Harnessing the Trump base’s intensity: There will be an app for that

1. Trump campaign to unveil new app

President Donald Trump’s die-hard supporters are famously loyal to the President, and CNN’s Dana Bash reports the President’s reelection campaign is looking for ways to harness their intensity to find new supporters.

“Campaign manager Brad Parscale tells me he just hired a tech firm to build a new app — which he says will be used to encourage people who sign up for Trump rallies to work harder to build the Trump database,” Bash said. “You want a better seat at a rally? Sign up 10 friends. A picture with the President? Sign up a lot more.”

Parscale is hoping to roll out the app this summer.

“The unabashed goal is to take advantage of Trump supporters’ desire to get close to him and harness connections between friends in order to allow the campaign to better data mine for voters,” Bash said.

2. Trump’s 2020 kickoff

Meanwhile, Trump says he’ll kick off his reelection bid on June 18 with a big rally in Orlando.

New York Times reporter Julie Hirschfeld Davis said she’s watching for whether he runs as a sitting president, or again as a disruptive outsider.

“How does he run as the insurgent when he is the incumbent?” Davis asks. “We all know he likes to be the underdog and the insurgent, and it will be interesting to see what he does and how the Democrats respond to that.”

3. Biden’s challenge

The Biden campaign has a similar challenge: how to convince voters that a candidate with decades of experience in Washington is also the one who can fix Washington.

“June is one of the most important months for Joe Biden,” CNN’s Jeff Zeleny said. “Other candidates in the next 10 days are trying to get attention to make sure they make it to the debate stage,” and attacking Biden is a sure way to get the press to pay attention to you.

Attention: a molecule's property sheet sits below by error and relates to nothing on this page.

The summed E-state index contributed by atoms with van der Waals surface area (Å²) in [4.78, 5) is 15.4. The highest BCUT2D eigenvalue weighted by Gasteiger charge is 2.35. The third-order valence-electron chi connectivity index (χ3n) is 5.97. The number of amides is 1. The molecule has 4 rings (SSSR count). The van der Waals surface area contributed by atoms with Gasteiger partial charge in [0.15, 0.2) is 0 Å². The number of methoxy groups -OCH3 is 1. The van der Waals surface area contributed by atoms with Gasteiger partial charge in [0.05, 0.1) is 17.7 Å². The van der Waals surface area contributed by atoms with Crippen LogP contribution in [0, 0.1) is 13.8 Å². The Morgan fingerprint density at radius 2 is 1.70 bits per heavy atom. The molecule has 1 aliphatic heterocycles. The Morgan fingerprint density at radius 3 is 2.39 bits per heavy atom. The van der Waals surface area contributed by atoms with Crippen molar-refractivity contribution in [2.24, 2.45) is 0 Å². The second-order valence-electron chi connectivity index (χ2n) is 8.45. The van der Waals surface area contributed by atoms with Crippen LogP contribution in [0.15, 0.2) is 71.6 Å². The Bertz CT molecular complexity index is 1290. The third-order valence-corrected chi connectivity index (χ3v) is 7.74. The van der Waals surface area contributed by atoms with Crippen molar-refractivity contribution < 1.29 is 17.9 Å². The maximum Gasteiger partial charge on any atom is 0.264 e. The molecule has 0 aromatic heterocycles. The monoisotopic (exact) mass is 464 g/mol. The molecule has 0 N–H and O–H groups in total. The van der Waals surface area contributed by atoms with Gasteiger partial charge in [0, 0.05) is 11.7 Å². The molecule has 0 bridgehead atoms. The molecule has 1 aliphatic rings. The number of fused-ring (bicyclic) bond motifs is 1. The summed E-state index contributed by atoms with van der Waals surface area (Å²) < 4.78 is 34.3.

Biden will be back on the trail this week with plans to interact much more with primary voters.

“He’s going to New Hampshire on Tuesday to take questions, after facing some criticism for perhaps not campaigning hard enough or taking enough questions for voters,” Zeleny said.

4. Kavanaugh’s views on abortion

Opponents of abortion rights have Roe v. Wade in their sights, and they think Brett Kavanaugh may be the fifth vote they’ve been waiting for to overturn it. Shawna Thomas from Vice News says we might get a signal this week on whether they’re right.

The Supreme Court could announce on Monday whether it will take up a challenge to a 2014 Louisiana law that makes it much harder to operate clinics that provide abortions.

“If they do, then it’s the first time in years that we’ll really see one of these abortion cases get to the Supreme Court,” Thomas said. “This isn’t one that would fully overturn Roe v. Wade, but it will give us a chance to see Kavanaugh in action.”

5. Trump’s China challenge

This week marks the 30th anniversary of the Tiananmen Square massacre. Politico’s Eliana Johnson says she’s watching for whether the White House in any way marks the occasion.

“President Trump has made China a central part of his economic and foreign policy, but he has not focused on human rights,” Johnson said. “So it will be interesting to see whether this becomes an increasing focus, given that it was such a central focus of American foreign policy in previous administrations.”

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